For the families on board Malaysia Airlines flight MH370, an airline official’s statement nearly one year ago that the plane had lost contact with air traffic control at 2:40 AM is the only thing that remains confirmed. William Ide reports.
Video

Video Land Disputes Arise Amid Uganda Oil Boom

Ugandan police say there has been a sharp increase in land disputes, with 10 new cases being reported each day. The claims come amid an oil boom as investors appear to be cashing in by selling parcels of land to multiple buyers. Meanwhile, the people who have been living on the land for decades are chased away, sometimes with a heavy hand. VOA's Serginho Roosblad reports.
Video

Video In Russia, Many Doubt Opposition Leader's Killer Will Be Found

The funeral has been held in Moscow for Boris Nemtsov, the opposition leader who was assassinated late Friday just meters from the Kremlin. Nemtsov joins a growing list of outspoken critics of Russia under the leadership of President Vladimir Putin who are believed to have been murdered for their work. VOA’s Daniel Schearf reports from Moscow.
Video

Video Simulated Astronauts Get Taste of Mars, in Hawaii

For generations, people have dreamed of traveling to Mars to explore Earth's closest planetary neighbor. VOA's Mike O'Sullivan reports that while space agencies like NASA are planning manned missions to the planet, some volunteers in Hawaii are learning how humans will cope with months in isolation on a Mars base.
Video

Video Destruction of Iraq Artifacts Shocks Archaeologists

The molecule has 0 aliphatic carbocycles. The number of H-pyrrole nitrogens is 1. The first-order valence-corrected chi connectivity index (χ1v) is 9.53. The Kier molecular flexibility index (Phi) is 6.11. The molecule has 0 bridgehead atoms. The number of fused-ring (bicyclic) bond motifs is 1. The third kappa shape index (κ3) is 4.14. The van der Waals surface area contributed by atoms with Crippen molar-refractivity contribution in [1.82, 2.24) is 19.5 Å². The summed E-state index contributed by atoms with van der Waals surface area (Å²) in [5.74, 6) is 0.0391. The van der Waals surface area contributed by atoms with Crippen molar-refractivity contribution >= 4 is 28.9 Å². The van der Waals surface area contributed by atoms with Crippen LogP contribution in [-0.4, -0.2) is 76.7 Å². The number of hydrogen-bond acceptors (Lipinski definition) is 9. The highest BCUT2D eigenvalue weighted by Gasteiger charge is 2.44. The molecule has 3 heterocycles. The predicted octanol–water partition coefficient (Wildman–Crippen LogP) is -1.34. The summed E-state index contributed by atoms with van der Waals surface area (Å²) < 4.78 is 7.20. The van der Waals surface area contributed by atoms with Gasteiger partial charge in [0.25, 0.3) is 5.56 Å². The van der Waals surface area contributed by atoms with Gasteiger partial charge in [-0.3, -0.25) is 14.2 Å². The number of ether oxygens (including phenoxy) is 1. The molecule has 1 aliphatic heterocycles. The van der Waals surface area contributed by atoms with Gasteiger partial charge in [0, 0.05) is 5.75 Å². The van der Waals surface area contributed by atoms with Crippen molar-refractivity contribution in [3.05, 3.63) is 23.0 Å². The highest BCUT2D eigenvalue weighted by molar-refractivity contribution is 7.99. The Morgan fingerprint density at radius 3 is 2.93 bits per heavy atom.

The city of Mosul was once one of the most culturally rich and religiously diverse cities in Iraq. That tradition is under attack by members of the Islamic State who have made Mosul their capital city. The Mosul Museum is the latest target of the group’s campaign of terror and destruction, and is of grave concern to archaeologists around the world. VOA’s Kane Farabaugh reports.
Video

Video Smartphones May Help in Diagnosing HIV

Diagnosing infections such as HIV requires expensive clinical tests, making the procedure too costly for many poor patients or those living in remote areas. But a new technology called lab-on-a-chip may make the tests more accessible to many. VOA’s George Putic reports.
Video

Video Afghan Refugees Complain of Harassment in Pakistan

Afghan officials have expressed concern over reports of a crackdown on Afghan refugees in Pakistan following the Peshawar school attack in December. Reports of mass arrests and police harassment coupled with fear of an uncertain future are making life difficult for a population that fled its homeland to escape war. VOA’s Ayesha Tanzeem reports from Islamabad.

All About America

Circumventing Censorship

An Internet Primer for Healthy Web Habits

As surveillance and censoring technologies advance, so, too, do new tools for your computer or mobile device that help protect your privacy and break through Internet censorship.
More